- Acting sustainably for a successful future
- Safety as a core value – also in relation to automated driving
- Daimler Brand Protection team on the heels of counterfeiters worldwide
Berlin. Digitisation, electrification, autonomous driving an new mobility concepts represent the greatest changes in mobility for more than 130 years. Daimler’s goal is to drive these changes in a sustainable manner to achieve a permanently viable level of success for the company. Ola Källenius, Member of the Board of Management of Daimler AG for Group Research & Mercedes-Benz Cars Development: “As the inventor of the automobile, we attach high priority to responsible mobility across the entire value chain. We are continuing to systematically promote the issue of sustainability through targeted investments in environmental projects in the development and production of our vehicles. In 2016 alone, we invested a total of over three billion euros.”
Renata Jungo Brüngger, Member of the Board of Management of Daimler AG for Integrity and Legal Affairs: “While opening up new business areas for us, new technologies such as autonomous driving also raise legal and ethical questions. Early tackling of these questions is part of our social responsibility as a company. Addressing the aspects of integrity and sustainability is essential if we are to successfully help shape the revolution within the automotive industry.”
On track with fleet consumption and lowering of emissions
The latest figures, data and facts from the Sustainability Report 2016 were presented by Anke Kleinschmit, Head of Group Research & Sustainability and Chief Environmental Officer of Daimler AG. In 2016, our fleet consumption in China and the USA fell by seven and six percent, respectively. In spite of significant growth in demand for luxury class vehicles in Europe, we were able to maintain our level. This is because, with the individual models, it was possible to achieve sometimes very significant savings. For example, the current Mercedes-Benz E‑Class 220 d Estate emits (combined fuel consumption: 4.2 l/100 km; CO2 emissions (combined): 109 g/km) a full 26 percent less CO2 over the entire life cycle than the previous model.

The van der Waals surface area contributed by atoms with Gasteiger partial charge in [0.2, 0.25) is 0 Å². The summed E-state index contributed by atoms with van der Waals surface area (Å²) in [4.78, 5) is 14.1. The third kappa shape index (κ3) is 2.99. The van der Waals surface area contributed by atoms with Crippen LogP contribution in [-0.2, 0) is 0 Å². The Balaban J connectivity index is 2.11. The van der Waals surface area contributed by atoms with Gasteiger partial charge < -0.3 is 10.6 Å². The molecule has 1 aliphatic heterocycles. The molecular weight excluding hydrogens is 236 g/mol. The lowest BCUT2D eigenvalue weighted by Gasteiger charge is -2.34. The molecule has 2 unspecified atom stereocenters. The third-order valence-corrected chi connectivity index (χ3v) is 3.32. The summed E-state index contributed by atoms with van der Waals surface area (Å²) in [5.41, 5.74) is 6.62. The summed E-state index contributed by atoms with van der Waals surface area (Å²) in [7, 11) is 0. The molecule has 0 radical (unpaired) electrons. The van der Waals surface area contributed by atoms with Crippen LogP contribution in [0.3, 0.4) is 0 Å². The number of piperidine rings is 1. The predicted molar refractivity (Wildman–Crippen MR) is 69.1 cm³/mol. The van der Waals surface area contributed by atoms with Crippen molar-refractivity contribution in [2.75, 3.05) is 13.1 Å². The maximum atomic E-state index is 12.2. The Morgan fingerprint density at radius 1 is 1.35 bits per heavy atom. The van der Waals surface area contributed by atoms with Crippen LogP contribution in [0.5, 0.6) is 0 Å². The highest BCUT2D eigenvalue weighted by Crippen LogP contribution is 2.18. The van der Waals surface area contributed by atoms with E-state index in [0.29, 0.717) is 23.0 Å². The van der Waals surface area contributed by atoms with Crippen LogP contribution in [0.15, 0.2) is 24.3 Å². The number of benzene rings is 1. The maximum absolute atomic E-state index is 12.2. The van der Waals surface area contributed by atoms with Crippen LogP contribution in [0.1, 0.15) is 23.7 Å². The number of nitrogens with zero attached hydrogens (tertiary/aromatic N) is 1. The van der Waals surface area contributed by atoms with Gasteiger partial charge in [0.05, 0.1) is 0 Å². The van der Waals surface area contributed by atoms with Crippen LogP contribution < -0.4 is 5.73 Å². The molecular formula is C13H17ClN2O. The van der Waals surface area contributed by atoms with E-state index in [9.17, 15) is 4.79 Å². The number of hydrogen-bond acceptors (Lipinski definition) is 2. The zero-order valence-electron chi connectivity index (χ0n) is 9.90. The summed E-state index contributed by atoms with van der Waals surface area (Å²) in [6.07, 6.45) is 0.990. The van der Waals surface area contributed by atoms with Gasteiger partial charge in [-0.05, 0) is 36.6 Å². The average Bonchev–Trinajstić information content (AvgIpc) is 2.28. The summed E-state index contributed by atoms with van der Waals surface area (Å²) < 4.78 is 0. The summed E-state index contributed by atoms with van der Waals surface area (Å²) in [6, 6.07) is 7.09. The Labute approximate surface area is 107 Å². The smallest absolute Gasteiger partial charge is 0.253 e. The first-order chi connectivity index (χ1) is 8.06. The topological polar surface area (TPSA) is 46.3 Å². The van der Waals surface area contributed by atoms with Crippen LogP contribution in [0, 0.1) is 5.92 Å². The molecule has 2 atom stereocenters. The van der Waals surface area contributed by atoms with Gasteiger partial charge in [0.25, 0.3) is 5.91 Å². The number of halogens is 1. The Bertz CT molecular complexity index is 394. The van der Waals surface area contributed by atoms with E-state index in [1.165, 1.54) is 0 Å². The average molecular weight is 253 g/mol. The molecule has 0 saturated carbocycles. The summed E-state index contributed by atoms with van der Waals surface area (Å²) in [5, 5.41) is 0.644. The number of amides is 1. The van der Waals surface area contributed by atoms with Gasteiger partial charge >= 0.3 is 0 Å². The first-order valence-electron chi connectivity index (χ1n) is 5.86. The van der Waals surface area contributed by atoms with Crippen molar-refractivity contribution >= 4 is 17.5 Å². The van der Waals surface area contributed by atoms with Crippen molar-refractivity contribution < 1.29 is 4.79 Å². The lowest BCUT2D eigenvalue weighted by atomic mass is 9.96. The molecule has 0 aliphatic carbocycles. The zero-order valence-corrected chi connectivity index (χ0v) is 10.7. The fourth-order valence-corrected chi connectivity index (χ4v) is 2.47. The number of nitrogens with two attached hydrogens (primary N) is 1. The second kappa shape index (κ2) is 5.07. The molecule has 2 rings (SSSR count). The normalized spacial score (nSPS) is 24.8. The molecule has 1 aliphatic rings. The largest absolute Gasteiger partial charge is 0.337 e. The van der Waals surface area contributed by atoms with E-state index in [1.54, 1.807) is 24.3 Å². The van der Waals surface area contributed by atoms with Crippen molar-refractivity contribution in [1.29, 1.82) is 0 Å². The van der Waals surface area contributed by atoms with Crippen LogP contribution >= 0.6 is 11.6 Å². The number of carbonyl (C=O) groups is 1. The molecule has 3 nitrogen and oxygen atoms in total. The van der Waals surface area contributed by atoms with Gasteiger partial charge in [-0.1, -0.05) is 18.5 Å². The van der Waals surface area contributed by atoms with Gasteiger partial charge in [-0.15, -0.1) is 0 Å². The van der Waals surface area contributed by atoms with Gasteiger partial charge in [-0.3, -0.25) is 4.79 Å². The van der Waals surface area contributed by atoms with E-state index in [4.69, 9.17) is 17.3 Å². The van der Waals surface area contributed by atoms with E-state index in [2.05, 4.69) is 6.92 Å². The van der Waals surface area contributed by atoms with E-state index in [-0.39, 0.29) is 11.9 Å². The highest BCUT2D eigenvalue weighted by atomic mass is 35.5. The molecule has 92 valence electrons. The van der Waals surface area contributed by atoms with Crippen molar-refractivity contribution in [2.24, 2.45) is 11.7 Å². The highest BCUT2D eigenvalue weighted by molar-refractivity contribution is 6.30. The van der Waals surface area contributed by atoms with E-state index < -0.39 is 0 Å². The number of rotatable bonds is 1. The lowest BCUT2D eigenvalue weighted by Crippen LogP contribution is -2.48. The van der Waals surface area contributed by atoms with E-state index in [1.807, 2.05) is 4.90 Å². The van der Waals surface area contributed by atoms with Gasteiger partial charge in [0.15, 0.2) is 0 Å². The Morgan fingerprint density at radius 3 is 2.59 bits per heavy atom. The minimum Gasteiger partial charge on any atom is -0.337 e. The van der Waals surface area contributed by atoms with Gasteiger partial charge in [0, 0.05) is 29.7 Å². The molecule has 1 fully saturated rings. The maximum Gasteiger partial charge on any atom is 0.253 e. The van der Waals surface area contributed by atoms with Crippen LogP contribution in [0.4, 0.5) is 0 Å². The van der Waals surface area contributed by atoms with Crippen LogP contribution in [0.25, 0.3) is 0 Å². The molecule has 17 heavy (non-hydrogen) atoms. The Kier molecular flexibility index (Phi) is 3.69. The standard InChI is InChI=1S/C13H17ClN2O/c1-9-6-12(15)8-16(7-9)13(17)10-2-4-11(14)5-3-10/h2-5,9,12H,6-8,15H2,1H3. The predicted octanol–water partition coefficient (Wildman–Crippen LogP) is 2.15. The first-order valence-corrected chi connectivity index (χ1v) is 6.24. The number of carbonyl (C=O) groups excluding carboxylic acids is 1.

Also, the Mercedes-Benz Actros is the master of the “Fuel Duel”. In comparative tests between 90 tractor units driven by customers over a total of 13 million kilometres, the heavy-duty truck consumed an average of 10.7 percent less fuel than its rivals.
There were also top ratings in production. Anke Kleinschmit: “The EU project AREUS, which was successfully completed in 2016, is a pioneering contribution to energy-efficient automobile production of the future.” With AREUS, for example, the recovery of braking energy from robots, together with an intelligently controlled power supply network and energy storage units, results in efficiency gains of between 10 and 20 percent. Renewable energy is also taking root at Daimler. Between 2011 and 2016, there was a doubling of the peak output of the photovoltaic systems installed at 18 sites, while the total number of cogeneration modules rose from six to 52.
In addition, Daimler is breaking new ground with innovative stationary storage units. In Hanover, for example, Daimler has bundled 3,000 new replacement battery modules intended for the smart electric drive vehicle fleet to form an XXL stationary energy storage system. And in Lünen, 1,000 used batteries from smart fortwo electric drive vehicles make up what is currently the world’s largest second-use battery storage system. Both technologies reduce the environmental footprint of electric mobility while at the same time helping to cushion the unavoidable fluctuations in the power generated by renewable energy sources.